Use Your Head!
Wear a Helmet When Skiing or Snowboarding
The U.S. Consumer Product Safety Commission (CPSC) is recommending skiers and snowboarders wear helmets to help prevent head injuries from falls and collisions. In a recent study, the CPSC concluded that helmet use by skiers and snowboarders could prevent or reduce the severity of 44 percent of head injuries to adults and 53 percent of head injuries to children under the age of 15. The proportion of head injuries that result from skiing and snowboarding is higher in children than in any other age group.
Through the local coalitions of the National SAFE KIDS Campaign, many communities have programs that help families obtain discounted ski/snow helmets. For information on local programs, find the coalition near you.
The CPSC estimates that 7,700 head injuries- including 2,600 head injuries to children- could be prevented or reduced in severity each year by using skiing or snowboarding helmets.
The Right Fit – Choosing a Helmet
When selecting a helmet, make sure it fits properly and is comfortable. Helmets shouldn’t be too snug or tight, and there shouldn’t be too much room on the sides. If your helmet doesn’t fit correctly, it won’t protect you properly. Helmets should:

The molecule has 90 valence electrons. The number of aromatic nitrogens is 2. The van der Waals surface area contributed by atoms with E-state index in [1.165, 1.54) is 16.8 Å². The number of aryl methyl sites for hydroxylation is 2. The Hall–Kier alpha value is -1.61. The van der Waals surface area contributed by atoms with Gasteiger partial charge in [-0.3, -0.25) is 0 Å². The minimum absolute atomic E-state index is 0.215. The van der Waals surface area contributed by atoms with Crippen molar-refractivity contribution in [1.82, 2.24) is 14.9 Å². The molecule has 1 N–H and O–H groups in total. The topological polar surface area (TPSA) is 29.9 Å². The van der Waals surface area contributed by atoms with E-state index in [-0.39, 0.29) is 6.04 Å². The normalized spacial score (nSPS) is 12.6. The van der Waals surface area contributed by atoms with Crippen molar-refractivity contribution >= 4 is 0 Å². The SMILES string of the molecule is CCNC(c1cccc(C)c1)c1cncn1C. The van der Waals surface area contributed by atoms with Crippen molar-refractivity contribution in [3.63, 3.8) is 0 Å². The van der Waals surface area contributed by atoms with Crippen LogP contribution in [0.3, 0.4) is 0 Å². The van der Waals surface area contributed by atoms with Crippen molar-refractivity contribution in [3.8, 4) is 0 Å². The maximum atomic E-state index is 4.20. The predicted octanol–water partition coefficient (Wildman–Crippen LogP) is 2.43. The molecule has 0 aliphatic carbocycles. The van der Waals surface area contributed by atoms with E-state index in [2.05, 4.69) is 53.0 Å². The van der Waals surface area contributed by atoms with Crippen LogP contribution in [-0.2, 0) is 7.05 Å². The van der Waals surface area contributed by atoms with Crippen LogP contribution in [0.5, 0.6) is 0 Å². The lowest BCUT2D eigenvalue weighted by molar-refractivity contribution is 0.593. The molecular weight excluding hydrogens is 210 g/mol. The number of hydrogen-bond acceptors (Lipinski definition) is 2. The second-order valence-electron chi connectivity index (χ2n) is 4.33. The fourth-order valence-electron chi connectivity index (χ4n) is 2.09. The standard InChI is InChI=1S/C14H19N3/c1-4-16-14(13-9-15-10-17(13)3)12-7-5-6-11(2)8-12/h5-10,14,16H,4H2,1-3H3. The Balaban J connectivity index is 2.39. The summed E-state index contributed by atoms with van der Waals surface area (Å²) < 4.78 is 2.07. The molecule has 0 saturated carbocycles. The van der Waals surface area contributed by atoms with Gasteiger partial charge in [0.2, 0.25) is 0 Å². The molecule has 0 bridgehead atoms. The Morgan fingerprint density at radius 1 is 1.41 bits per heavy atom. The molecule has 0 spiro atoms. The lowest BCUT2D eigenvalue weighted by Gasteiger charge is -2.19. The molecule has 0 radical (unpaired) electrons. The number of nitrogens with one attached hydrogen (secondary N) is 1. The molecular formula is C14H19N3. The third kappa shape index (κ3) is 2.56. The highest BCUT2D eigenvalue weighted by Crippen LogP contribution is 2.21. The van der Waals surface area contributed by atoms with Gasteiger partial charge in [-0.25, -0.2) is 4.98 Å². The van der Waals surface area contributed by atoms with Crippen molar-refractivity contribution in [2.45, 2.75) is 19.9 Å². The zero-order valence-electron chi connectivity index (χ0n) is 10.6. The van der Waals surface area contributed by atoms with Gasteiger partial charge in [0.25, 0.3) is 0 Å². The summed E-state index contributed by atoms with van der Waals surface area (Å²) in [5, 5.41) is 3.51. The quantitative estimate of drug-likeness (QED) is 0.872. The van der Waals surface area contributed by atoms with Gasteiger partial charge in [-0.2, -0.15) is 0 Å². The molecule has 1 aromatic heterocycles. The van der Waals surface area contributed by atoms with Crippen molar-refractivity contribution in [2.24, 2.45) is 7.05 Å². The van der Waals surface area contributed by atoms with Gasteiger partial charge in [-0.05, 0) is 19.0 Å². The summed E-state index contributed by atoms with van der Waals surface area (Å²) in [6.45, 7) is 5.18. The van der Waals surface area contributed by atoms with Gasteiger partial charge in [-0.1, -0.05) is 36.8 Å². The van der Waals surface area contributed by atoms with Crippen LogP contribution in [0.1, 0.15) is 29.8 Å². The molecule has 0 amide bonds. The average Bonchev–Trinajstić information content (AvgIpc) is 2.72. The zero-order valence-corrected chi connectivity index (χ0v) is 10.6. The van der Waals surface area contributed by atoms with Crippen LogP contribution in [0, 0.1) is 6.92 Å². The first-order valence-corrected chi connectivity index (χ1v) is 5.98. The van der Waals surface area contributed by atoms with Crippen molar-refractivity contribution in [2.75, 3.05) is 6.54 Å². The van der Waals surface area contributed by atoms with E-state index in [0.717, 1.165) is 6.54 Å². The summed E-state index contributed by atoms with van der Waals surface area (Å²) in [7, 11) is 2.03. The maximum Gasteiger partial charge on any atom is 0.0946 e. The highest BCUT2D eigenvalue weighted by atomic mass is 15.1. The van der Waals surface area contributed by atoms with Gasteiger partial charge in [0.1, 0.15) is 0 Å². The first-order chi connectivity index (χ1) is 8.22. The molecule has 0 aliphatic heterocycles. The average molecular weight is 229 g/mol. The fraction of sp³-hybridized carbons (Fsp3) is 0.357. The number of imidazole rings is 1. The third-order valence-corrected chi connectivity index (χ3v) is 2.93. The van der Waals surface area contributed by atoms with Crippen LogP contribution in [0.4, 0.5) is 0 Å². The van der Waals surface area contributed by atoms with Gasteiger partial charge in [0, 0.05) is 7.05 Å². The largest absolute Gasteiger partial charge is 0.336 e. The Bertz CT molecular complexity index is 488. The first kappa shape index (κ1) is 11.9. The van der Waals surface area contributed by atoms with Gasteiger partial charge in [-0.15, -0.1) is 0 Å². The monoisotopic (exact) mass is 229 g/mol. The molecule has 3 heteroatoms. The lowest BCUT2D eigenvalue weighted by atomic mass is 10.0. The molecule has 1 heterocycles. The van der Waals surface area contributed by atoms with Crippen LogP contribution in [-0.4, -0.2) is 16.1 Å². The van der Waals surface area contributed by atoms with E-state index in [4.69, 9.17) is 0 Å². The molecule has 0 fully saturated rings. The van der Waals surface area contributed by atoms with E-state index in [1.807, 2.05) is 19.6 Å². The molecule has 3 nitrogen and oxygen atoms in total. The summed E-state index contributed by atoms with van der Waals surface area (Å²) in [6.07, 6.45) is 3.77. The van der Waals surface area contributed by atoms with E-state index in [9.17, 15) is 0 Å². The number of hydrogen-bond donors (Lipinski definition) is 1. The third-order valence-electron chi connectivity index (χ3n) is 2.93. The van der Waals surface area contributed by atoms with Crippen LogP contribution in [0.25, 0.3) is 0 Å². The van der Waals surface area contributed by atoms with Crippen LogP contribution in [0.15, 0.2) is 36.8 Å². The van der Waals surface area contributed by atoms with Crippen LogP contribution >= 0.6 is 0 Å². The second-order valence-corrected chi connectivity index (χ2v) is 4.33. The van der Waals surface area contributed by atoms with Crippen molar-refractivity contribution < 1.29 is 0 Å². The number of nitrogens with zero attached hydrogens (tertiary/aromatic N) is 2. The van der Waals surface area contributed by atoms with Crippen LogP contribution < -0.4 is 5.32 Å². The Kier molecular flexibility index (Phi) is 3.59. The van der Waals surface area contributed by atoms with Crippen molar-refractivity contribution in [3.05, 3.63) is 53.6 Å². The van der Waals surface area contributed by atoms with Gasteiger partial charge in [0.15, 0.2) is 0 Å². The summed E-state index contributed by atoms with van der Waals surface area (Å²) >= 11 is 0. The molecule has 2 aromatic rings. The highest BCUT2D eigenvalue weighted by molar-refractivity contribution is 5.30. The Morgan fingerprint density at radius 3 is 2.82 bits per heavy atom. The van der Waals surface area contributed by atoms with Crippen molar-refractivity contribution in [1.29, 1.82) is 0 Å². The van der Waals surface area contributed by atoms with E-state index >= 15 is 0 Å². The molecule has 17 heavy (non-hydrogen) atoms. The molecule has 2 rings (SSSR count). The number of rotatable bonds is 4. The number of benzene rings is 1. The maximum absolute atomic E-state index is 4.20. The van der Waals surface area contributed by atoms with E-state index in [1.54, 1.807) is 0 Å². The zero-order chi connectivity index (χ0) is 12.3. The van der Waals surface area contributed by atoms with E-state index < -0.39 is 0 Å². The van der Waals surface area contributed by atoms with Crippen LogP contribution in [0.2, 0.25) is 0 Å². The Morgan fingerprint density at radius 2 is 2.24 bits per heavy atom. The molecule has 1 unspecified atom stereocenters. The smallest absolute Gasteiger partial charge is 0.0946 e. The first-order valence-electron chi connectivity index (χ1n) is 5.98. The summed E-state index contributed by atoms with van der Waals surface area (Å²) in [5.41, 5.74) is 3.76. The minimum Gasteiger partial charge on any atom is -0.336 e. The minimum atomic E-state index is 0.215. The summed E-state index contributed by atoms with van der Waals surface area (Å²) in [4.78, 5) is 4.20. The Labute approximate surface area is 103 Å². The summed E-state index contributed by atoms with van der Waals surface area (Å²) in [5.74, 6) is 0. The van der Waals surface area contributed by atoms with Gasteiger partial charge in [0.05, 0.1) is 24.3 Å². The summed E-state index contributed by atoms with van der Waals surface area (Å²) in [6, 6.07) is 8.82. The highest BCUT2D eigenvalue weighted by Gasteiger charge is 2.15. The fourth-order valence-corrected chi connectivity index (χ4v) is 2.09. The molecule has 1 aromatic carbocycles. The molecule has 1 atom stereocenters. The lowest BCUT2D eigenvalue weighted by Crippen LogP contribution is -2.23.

- Cover the front of your forehead, back of your head, temples and ears
- Keep your field of vision clear
- Allow you to wear you ski goggles
- Allow you to hear clearly
- Have an adjustable chin-strap
- Allow good ventilation
How to Prevent Ski Injuries
In addition to wearing helmets, follow these safety tips when skiing:
- Ski on trials
- Ski with a partner
- Ski under control (slow down)
- Know who is skiing near you
- Know the snow conditions and conditions of the slopes
- Use properly maintained equipment
- Replace helmets after children grow significantly
- Make sure you have proper training, and don’t ski beyond you ability
- Avoid skiing after drinking alcohol, using medication, or taking any type of drug
- Wear warm, close-fitting clothing. Loose clothing can become entangled in lifts, tow ropes and ski poles.
For more information:
Go to the Sports Medicine health topic.